If you’re thirsty, drinking water is a good way to rehydrate. Unfortunately, it’s not possible all the time. The problemmay be that you don’t sense that you’re thirsty or realize your dehydrated. Another potential is that the thirst occurs when you sleep. In fact, dehydration may actually cause you to head to the bed, since it can leave you feeling tired and exhausted.
You may feel exhausted if you’re dehydrated, but still can’t sleep.
No matter how tired from dehydration that you get, it has other symptoms that won’t allow you to sleep. For instance, you may feel extremely fatigued, but the headache, dry nasal passages and mouth and muscle cramps or discomfort dehydration causes makes it difficult to fall asleep. Maybe you take an aspirin with a tall glass of water and think the aspirin did the trick. It was probably the water that washed it down that made the difference.
But wait! Don’t drink a ton of water right before you go to bed.
Drinking too much water too late at night can cause you to wake up to make a bathroom trip. Some people suffer from nocturia, which simply is repeated bathroom trips that interrupt sleep. It even becomes worse if you have difficulty falling back to sleep after the trip to the bathroom. To confuse everyone, even scientists, is a large study of 20,000 people that suggest that people who slept six hours or less tended to have higher rates of dehydration than people who slept eight hours. That means that drinking more water at bedtime could contribute to sleeping less and getting even more dehydrated.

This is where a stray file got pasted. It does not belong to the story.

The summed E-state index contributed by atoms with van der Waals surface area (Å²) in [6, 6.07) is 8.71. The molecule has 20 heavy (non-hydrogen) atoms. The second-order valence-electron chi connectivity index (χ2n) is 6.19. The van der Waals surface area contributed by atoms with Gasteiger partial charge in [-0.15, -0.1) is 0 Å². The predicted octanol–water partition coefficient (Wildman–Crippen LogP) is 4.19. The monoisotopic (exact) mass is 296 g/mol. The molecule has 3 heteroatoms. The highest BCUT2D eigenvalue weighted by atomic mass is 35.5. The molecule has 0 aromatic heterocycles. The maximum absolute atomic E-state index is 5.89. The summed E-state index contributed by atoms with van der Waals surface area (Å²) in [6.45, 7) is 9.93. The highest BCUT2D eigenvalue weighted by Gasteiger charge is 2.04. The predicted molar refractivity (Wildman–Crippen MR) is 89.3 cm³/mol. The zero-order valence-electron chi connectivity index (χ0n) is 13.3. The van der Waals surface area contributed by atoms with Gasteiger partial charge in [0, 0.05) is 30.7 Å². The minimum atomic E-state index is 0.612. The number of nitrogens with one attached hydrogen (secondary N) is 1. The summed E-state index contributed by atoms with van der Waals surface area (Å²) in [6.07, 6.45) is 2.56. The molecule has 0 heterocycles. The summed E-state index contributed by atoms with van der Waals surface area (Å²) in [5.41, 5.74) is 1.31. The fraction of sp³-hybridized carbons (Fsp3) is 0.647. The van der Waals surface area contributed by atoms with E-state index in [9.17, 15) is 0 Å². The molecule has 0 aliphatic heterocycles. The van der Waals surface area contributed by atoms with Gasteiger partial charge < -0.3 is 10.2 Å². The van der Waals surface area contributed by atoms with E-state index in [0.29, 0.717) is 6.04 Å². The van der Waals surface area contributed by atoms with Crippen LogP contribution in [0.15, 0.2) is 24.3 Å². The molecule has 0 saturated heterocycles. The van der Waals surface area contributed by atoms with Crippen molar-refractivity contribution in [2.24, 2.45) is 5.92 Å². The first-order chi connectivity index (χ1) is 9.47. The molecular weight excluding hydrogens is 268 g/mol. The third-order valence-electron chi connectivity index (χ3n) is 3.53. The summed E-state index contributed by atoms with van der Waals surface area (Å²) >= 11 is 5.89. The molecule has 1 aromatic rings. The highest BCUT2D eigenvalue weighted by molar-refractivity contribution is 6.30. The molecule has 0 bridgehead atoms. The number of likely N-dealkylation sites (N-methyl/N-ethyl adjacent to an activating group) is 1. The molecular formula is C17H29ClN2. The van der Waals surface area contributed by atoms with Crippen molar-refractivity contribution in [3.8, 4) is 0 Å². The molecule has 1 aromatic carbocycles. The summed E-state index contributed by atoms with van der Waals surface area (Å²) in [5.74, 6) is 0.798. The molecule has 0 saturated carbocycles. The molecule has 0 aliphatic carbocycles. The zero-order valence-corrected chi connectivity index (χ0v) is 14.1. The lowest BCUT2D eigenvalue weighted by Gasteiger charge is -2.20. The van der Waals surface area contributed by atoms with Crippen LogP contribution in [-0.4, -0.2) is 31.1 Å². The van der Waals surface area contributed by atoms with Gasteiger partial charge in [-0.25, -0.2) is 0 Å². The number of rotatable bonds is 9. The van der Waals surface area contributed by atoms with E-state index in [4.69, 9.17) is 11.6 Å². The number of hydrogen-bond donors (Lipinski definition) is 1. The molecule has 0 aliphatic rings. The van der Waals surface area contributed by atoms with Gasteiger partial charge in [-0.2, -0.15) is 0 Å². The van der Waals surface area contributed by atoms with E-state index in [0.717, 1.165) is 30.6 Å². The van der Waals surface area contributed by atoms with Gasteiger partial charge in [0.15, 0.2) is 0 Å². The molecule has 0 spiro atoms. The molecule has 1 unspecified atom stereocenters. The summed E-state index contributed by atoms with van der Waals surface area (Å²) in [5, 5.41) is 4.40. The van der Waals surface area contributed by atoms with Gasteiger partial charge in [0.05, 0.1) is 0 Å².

What’s the potential answer.
Scientists believe that the dehydration occurs because of fluid lost through the skin and respiration, especially if the person breathes through the mouth. This is insensible water loss. The body’s natural systems can balance the level of hydration. During sleep, it produces a hormone called vasopressin, that increases the ability for the body to enhance water retention. It’s near the end of the circadian rhythm cycle and if sleep is cut short or interrupted that process is incomplete and contributes to dehydration.
- Get adequate sleep to prevent dehydration and for your overall good health. Make sleep a priority by scheduling it and sticking with the schedule. Turn off electrical devices like computers and sleep in a dark room.
- Make sure you hydrate throughout the day by sipping water regularly or carrying a water bottle with you and tracking your consumption. Avoid sugary, caffeinated and alcoholic drinks. Eat food with a high moisture content.
- Keep your bedroom cool and comfortable. If it’s so warm you sweat, you won’t sleep as well and be more likely to become dehydrated. Have lighter loose clothing and breathable bedding to prevent getting too warm.
- Limit your consumption of fluid an hour or two before you go to bed and go to the bathroom right before you retire. It can help to elevate your legs a couple of hours before bedtime, so the body can reabsorb the water and eliminate it that would otherwise occur when you sleep.
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